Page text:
How to track down assistance programs for seniors
Dear Savvy Senior:
What resources can you recommend for locating government assistance programs for seniors? My husband and I have been helping support his mother for the past three years, and we can't afford to do it any longer.
— Tapped Out
Locating government benefits and financial assistance programs for seniors is actually pretty easy to do thanks to two key resources created by the National Council on Aging (NCOA) and the National Association of Area Agencies on Aging (n4a). Here's where you can turn to for help.
If you have access to the Internet, the easiest and most convenient way to search for benefits for seniors is at benefitscheckup.org.
Created by the NCOA 10 years ago, Benefits Check-Up is a free, confidential web-based service that helps low-income seniors and their families identify federal, state and private benefits programs that can help with prescription drug costs, health care, utilities and other basic needs. This site contains more than 2,000 programs across the country.
To help identify benefits that could help your mother-in-law, you'll need to fill out an online questionnaire that asks things like her date of birth, ZIP code, expenses, income, assets, veteran status and a few other factors. It takes about 15 minutes to complete.
Once completed, you'll get a report detailing all programs and services she may be eligible for. You can also apply for many of the programs online, or you can print an application form, fill it out and mail it in.
If, however, you don't have Internet access, you can also get help over the phone by calling the Eldercare Locator (800-677-1116), which will assign you a counselor to review your mother-in-law's situation and provide you with a list of possible programs she may be eligible for and whom to contact to get the ball rolling.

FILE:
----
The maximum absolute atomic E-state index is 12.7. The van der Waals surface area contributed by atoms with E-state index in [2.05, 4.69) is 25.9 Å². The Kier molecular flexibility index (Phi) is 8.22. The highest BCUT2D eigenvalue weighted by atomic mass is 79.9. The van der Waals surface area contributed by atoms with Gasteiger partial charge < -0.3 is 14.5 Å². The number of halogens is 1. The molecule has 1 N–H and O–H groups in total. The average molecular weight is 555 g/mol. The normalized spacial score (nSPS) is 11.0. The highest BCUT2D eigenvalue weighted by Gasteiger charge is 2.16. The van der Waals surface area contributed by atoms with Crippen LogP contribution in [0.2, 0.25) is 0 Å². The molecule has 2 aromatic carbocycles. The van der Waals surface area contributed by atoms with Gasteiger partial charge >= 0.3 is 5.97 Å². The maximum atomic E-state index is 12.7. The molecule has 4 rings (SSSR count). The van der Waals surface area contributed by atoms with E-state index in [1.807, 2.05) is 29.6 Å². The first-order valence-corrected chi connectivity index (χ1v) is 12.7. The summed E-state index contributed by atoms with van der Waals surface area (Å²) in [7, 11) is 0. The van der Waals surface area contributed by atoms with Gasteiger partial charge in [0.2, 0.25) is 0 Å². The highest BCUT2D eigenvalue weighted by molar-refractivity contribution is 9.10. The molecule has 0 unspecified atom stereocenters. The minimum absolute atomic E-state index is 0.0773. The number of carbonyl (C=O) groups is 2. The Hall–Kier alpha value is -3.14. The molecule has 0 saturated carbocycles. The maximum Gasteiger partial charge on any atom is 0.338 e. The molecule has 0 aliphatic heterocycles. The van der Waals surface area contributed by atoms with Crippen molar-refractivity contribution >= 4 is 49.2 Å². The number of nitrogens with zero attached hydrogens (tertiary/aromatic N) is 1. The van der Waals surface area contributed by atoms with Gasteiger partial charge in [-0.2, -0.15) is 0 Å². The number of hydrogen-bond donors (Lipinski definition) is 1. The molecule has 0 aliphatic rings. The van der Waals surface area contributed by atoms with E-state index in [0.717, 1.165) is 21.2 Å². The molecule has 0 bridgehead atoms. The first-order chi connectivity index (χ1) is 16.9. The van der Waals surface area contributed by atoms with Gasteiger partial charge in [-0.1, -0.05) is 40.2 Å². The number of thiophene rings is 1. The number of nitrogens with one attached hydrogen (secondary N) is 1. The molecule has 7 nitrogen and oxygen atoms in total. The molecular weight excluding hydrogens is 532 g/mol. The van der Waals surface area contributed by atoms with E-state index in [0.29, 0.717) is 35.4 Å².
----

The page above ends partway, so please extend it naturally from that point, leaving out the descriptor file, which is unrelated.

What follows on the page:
Types of benefits
Depending on her income level and where she lives, some of the different benefits that may be available to your mother-in-law include:
Food: Programs like the Supplemental Nutrition Assistance Program (SNAP) can help pay for her groceries. The average monthly SNAP benefit is currently $119 for seniors living alone. Other programs that may help include the Emergency Food Assistance Program, Commodity Supplemental Food Program and the Senior Farmers' Market Nutrition Program.
Health: Medicaid and Medicare savings programs can help or completely pay for out-of-pocket health care costs. And there are special Medicaid waiver programs that provide in-home care and assistance.
Prescriptions: There are hundreds of programs offered through pharmaceutical companies, government agencies and charitable organizations that help lower or eliminate prescription drug costs, including the federal low income subsidy known as "Extra Help" that pays premiums, deductibles and prescription co-payments for Medicare Part D beneficiaries.
Heating and cooling: There's the Low Income Home Energy Assistance Program (LIHEAP) as well as local utility companies and charitable organizations that provide assistance in lowering home heating and cooling costs.
Supplemental Security Income (SSI): Administered by the Social Security Administration, SSI provides monthly payments to very low income seniors, age 65 and older, as well as to those who are blind and disabled. The average SSI payment is around $500 per month.
In addition to these programs, there are numerous other benefits, such as HUD housing options, home weatherization assistance, tax relief, various veteran's benefits, transportation, respite care and free legal assistance.
Send your senior questions to: Savvy Senior, P.O. Box 5443, Norman, OK 73070, or visit SavvySenior.org. Jim Miller is a contributor to the NBC "Today" show and author of "The Savvy Senior" book.